But still, how will it be the death of you? you might still be saying, having read this far. Follow me on this: If there are programs where you can go online and enter in words (I’ve seen a fiction writer do this and say he wrote a poem. I’m not lying.) and I’m guessing based on the part of speech that word is, and based on hte words inputed, it will generate some new text. It can “create” a piece of writing.

Now. If we move all of our texts to an electronic format, and put all the electronic books in the hands of whoever, could you a) imagine how easily it is to plagiarize and b) how easy it would be to “compose” pieces using a computer-generated method. And soon enough, that will become the new thing, and popular. And so new texts can be created on the ones that already exist, and who would need a writer to generate a new text when a computer can do it, and automatically upload it to an e-reader where you don’t have to move a foot, just an index finger, perhaps, to buy and upload and read it. And suddenly, I’m out of a career.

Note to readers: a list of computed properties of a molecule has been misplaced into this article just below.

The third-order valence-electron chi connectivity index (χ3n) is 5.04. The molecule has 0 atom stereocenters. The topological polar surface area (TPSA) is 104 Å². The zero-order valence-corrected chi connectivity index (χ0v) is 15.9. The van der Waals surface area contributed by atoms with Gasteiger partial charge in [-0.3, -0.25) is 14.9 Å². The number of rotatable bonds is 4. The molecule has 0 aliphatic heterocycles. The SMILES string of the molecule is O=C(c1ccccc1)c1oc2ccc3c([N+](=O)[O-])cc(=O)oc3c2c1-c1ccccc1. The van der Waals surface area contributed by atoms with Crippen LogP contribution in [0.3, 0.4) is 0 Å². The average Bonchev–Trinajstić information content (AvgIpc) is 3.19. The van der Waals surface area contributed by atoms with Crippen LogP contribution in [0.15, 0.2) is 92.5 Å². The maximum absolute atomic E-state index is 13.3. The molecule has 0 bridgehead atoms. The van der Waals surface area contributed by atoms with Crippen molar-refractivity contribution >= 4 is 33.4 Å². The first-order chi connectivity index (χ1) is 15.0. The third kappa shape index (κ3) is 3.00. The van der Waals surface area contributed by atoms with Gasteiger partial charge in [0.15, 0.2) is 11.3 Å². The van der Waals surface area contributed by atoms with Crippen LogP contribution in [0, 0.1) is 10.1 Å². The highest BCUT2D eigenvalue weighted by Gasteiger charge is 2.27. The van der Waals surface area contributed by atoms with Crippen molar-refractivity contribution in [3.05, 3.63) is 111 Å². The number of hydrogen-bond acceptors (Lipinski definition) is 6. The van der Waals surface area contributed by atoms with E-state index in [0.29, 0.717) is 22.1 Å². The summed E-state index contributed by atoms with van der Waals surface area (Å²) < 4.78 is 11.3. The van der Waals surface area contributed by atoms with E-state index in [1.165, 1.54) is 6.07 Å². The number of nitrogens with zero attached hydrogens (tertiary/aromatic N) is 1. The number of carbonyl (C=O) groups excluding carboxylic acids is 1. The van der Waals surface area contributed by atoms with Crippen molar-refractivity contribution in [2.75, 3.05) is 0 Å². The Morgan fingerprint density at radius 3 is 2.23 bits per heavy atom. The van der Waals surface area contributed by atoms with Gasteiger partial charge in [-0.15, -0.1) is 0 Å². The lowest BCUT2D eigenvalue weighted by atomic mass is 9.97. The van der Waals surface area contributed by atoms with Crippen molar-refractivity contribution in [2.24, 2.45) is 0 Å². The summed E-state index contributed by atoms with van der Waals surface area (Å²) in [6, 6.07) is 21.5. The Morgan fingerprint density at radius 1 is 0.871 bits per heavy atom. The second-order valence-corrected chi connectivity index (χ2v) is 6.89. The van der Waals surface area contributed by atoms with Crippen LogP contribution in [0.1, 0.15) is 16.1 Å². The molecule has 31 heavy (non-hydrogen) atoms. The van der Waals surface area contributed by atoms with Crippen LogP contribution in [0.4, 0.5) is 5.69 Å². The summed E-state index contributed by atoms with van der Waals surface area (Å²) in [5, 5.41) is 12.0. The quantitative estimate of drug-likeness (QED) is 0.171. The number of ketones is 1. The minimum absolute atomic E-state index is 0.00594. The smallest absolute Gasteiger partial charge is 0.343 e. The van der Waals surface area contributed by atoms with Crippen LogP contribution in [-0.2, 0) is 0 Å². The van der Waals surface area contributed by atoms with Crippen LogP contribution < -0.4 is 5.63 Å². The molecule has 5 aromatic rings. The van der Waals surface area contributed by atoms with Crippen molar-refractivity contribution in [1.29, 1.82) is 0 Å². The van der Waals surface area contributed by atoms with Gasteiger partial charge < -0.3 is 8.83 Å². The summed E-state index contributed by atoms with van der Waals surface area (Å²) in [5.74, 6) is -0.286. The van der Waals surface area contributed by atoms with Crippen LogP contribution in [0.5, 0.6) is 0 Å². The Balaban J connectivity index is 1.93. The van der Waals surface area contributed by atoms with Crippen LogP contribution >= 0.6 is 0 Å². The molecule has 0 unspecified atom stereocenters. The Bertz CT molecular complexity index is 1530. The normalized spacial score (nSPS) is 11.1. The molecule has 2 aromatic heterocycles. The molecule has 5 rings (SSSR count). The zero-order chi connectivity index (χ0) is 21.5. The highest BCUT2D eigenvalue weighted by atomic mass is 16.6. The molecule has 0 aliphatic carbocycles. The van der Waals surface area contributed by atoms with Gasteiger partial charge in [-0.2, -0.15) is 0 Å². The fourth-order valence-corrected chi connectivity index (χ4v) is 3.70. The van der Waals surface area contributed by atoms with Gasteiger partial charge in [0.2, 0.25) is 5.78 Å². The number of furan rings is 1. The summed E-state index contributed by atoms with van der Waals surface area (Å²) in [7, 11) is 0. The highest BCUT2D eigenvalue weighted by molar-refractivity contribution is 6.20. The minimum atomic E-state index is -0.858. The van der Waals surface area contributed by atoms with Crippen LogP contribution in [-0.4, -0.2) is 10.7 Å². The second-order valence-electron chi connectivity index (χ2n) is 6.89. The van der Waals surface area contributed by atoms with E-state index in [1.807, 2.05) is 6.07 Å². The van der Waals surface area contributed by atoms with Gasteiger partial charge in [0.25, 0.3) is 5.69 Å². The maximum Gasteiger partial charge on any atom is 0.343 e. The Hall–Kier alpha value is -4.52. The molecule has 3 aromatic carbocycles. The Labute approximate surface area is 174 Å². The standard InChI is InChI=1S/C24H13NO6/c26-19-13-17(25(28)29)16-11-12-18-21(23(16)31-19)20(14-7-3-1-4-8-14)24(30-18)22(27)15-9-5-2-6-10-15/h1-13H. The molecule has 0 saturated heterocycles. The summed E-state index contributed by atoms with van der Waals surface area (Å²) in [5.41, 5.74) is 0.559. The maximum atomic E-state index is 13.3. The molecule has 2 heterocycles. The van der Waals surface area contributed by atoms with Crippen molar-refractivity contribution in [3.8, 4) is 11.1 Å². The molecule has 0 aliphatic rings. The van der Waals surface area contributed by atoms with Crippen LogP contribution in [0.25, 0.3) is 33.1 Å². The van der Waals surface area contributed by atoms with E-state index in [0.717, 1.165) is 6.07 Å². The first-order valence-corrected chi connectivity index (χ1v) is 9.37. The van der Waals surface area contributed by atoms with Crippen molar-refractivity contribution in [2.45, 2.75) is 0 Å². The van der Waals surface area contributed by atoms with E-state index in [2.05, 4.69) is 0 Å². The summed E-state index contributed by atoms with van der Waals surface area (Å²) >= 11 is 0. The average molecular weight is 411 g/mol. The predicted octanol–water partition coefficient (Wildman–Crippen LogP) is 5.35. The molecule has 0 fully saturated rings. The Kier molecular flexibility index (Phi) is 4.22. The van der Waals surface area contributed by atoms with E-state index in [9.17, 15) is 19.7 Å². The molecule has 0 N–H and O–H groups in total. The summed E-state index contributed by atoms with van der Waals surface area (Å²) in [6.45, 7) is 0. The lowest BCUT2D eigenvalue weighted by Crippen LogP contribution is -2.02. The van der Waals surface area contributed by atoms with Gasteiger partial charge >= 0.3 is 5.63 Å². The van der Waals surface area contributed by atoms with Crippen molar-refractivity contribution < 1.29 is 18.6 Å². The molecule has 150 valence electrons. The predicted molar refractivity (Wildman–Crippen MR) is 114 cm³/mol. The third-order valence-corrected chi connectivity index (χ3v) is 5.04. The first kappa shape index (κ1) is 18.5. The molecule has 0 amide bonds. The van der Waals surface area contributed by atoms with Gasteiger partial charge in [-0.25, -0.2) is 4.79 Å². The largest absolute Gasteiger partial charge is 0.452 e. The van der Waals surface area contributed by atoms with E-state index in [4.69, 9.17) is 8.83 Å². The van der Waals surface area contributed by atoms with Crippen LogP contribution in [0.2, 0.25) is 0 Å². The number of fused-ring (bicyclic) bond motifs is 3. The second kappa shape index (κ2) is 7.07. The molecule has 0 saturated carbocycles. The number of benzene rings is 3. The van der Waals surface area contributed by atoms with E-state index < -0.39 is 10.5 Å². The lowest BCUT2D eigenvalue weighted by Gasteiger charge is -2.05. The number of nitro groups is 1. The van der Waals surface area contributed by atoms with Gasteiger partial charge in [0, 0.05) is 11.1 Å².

What’s your argument?

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Responses

  1. People already plagarise and at the moment ebooks are not doing away with real books, simply providing alternatives. You can connect with an audience online more easily than in the physical format (particularly if you live in relative isolation). Computer generated text will always sound flat and dull compared to real author created texts – same as computer generated music really. Plus, e-reader’s allow you to carry more books with you when you travel. Maybe when you are at home and have access to all your paper books it wouldn’t see as much use. But when travelling and you have weight limits, go the e-reader.